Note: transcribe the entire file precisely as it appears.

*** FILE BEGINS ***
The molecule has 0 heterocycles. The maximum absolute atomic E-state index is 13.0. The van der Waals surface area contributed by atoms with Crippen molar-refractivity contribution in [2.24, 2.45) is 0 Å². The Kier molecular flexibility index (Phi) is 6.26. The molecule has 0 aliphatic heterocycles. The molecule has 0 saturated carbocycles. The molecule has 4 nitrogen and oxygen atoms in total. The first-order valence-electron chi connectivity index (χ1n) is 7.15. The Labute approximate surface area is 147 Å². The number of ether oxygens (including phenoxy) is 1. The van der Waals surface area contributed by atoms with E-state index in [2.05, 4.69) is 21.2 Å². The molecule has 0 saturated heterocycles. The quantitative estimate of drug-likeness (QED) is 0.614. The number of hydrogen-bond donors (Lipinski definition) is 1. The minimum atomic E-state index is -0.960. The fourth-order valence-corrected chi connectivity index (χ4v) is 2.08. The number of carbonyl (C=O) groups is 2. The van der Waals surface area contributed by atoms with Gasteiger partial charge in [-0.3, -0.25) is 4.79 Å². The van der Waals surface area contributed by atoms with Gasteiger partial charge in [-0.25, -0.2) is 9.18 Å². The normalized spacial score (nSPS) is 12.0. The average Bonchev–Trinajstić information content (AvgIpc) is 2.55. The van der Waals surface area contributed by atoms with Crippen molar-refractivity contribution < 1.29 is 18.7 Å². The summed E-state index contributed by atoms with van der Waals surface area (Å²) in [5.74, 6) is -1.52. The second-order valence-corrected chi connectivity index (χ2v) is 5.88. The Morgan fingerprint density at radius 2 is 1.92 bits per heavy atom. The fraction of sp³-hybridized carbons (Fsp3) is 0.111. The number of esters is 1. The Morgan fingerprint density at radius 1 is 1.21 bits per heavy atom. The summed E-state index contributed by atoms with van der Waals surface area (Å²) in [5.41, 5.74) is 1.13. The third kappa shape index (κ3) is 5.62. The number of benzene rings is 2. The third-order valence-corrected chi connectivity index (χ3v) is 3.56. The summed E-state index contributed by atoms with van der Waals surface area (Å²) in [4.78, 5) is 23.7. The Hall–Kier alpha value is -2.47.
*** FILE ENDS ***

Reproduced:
The molecule has 0 heterocycles. The maximum absolute atomic E-state index is 13.0. The van der Waals surface area contributed by atoms with Crippen molar-refractivity contribution in [2.24, 2.45) is 0 Å². The Kier molecular flexibility index (Phi) is 6.26. The molecule has 0 aliphatic heterocycles. The molecule has 0 saturated carbocycles. The molecule has 4 nitrogen and oxygen atoms in total. The first-order valence-electron chi connectivity index (χ1n) is 7.15. The Labute approximate surface area is 147 Å². The number of ether oxygens (including phenoxy) is 1. The van der Waals surface area contributed by atoms with E-state index in [2.05, 4.69) is 21.2 Å². The molecule has 0 saturated heterocycles. The quantitative estimate of drug-likeness (QED) is 0.614. The number of hydrogen-bond donors (Lipinski definition) is 1. The minimum atomic E-state index is -0.960. The fourth-order valence-corrected chi connectivity index (χ4v) is 2.08. The number of carbonyl (C=O) groups is 2. The van der Waals surface area contributed by atoms with Gasteiger partial charge in [-0.3, -0.25) is 4.79 Å². The van der Waals surface area contributed by atoms with Gasteiger partial charge in [-0.25, -0.2) is 9.18 Å². The normalized spacial score (nSPS) is 12.0. The average Bonchev–Trinajstić information content (AvgIpc) is 2.55. The van der Waals surface area contributed by atoms with Crippen molar-refractivity contribution < 1.29 is 18.7 Å². The summed E-state index contributed by atoms with van der Waals surface area (Å²) in [5.74, 6) is -1.52. The second-order valence-corrected chi connectivity index (χ2v) is 5.88. The Morgan fingerprint density at radius 2 is 1.92 bits per heavy atom. The fraction of sp³-hybridized carbons (Fsp3) is 0.111. The number of esters is 1. The Morgan fingerprint density at radius 1 is 1.21 bits per heavy atom. The summed E-state index contributed by atoms with van der Waals surface area (Å²) in [5.41, 5.74) is 1.13. The third kappa shape index (κ3) is 5.62. The number of benzene rings is 2. The third-order valence-corrected chi connectivity index (χ3v) is 3.56. The summed E-state index contributed by atoms with van der Waals surface area (Å²) in [4.78, 5) is 23.7. The Hall–Kier alpha value is -2.47.